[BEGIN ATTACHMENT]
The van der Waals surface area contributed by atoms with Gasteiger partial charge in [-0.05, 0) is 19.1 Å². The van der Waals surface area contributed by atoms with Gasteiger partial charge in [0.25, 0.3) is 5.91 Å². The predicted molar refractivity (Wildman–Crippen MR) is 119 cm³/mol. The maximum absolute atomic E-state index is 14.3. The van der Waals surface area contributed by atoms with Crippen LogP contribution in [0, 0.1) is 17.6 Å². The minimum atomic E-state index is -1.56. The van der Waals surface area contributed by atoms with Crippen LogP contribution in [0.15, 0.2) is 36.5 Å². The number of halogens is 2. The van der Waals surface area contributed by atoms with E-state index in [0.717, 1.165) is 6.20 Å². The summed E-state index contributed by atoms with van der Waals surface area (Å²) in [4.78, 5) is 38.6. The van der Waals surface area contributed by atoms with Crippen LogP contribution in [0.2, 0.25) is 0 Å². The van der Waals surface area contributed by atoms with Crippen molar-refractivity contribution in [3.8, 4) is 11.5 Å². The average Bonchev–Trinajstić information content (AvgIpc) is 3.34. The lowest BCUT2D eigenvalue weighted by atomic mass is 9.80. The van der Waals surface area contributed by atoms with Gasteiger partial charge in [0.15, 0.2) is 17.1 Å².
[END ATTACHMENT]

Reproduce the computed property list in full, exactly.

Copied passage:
The van der Waals surface area contributed by atoms with Gasteiger partial charge in [-0.05, 0) is 19.1 Å². The van der Waals surface area contributed by atoms with Gasteiger partial charge in [0.25, 0.3) is 5.91 Å². The predicted molar refractivity (Wildman–Crippen MR) is 119 cm³/mol. The maximum absolute atomic E-state index is 14.3. The van der Waals surface area contributed by atoms with Crippen LogP contribution in [0, 0.1) is 17.6 Å². The minimum atomic E-state index is -1.56. The van der Waals surface area contributed by atoms with Crippen LogP contribution in [0.15, 0.2) is 36.5 Å². The number of halogens is 2. The van der Waals surface area contributed by atoms with E-state index in [0.717, 1.165) is 6.20 Å². The summed E-state index contributed by atoms with van der Waals surface area (Å²) in [4.78, 5) is 38.6. The van der Waals surface area contributed by atoms with Crippen LogP contribution in [0.2, 0.25) is 0 Å². The van der Waals surface area contributed by atoms with Crippen molar-refractivity contribution in [3.8, 4) is 11.5 Å². The average Bonchev–Trinajstić information content (AvgIpc) is 3.34. The lowest BCUT2D eigenvalue weighted by atomic mass is 9.80. The van der Waals surface area contributed by atoms with Gasteiger partial charge in [0.15, 0.2) is 17.1 Å².